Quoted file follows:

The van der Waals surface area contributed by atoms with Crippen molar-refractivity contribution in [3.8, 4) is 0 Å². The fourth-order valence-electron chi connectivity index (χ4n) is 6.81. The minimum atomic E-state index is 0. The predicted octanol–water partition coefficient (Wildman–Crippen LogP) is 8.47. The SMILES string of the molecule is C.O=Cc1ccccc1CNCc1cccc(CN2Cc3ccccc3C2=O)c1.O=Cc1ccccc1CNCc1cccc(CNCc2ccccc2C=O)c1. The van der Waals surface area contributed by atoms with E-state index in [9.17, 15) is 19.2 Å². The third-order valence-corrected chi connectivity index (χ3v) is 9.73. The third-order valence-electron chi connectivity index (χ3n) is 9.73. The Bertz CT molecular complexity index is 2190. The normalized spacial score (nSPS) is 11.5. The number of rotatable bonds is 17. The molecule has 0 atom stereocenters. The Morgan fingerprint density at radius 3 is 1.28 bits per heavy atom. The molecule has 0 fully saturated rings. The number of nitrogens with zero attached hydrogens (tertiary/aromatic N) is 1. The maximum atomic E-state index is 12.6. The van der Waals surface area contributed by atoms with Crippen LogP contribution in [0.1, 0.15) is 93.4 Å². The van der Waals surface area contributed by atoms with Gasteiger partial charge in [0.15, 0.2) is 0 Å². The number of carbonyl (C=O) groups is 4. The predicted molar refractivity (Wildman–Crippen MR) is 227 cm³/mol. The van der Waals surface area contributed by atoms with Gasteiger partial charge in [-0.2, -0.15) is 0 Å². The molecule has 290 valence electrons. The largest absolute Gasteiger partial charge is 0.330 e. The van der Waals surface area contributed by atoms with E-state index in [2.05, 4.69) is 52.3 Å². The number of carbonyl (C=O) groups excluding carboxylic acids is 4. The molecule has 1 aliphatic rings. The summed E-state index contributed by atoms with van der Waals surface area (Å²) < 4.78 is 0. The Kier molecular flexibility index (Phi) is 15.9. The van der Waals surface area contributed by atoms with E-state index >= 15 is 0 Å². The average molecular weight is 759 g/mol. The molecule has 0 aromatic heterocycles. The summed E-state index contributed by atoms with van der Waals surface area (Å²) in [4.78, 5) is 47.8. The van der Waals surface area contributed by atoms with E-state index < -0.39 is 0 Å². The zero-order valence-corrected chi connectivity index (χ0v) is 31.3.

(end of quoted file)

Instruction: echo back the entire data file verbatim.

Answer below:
The van der Waals surface area contributed by atoms with Crippen molar-refractivity contribution in [3.8, 4) is 0 Å². The fourth-order valence-electron chi connectivity index (χ4n) is 6.81. The minimum atomic E-state index is 0. The predicted octanol–water partition coefficient (Wildman–Crippen LogP) is 8.47. The SMILES string of the molecule is C.O=Cc1ccccc1CNCc1cccc(CN2Cc3ccccc3C2=O)c1.O=Cc1ccccc1CNCc1cccc(CNCc2ccccc2C=O)c1. The van der Waals surface area contributed by atoms with E-state index in [9.17, 15) is 19.2 Å². The third-order valence-corrected chi connectivity index (χ3v) is 9.73. The third-order valence-electron chi connectivity index (χ3n) is 9.73. The Bertz CT molecular complexity index is 2190. The normalized spacial score (nSPS) is 11.5. The number of rotatable bonds is 17. The molecule has 0 atom stereocenters. The Morgan fingerprint density at radius 3 is 1.28 bits per heavy atom. The molecule has 0 fully saturated rings. The number of nitrogens with zero attached hydrogens (tertiary/aromatic N) is 1. The maximum atomic E-state index is 12.6. The van der Waals surface area contributed by atoms with Crippen LogP contribution in [0.1, 0.15) is 93.4 Å². The van der Waals surface area contributed by atoms with Gasteiger partial charge in [0.15, 0.2) is 0 Å². The number of carbonyl (C=O) groups is 4. The predicted molar refractivity (Wildman–Crippen MR) is 227 cm³/mol. The van der Waals surface area contributed by atoms with Gasteiger partial charge in [-0.2, -0.15) is 0 Å². The molecule has 290 valence electrons. The largest absolute Gasteiger partial charge is 0.330 e. The van der Waals surface area contributed by atoms with E-state index in [2.05, 4.69) is 52.3 Å². The number of carbonyl (C=O) groups excluding carboxylic acids is 4. The molecule has 1 aliphatic rings. The summed E-state index contributed by atoms with van der Waals surface area (Å²) < 4.78 is 0. The Kier molecular flexibility index (Phi) is 15.9. The van der Waals surface area contributed by atoms with E-state index >= 15 is 0 Å². The average molecular weight is 759 g/mol. The molecule has 0 aromatic heterocycles. The summed E-state index contributed by atoms with van der Waals surface area (Å²) in [4.78, 5) is 47.8. The van der Waals surface area contributed by atoms with E-state index < -0.39 is 0 Å². The zero-order valence-corrected chi connectivity index (χ0v) is 31.3.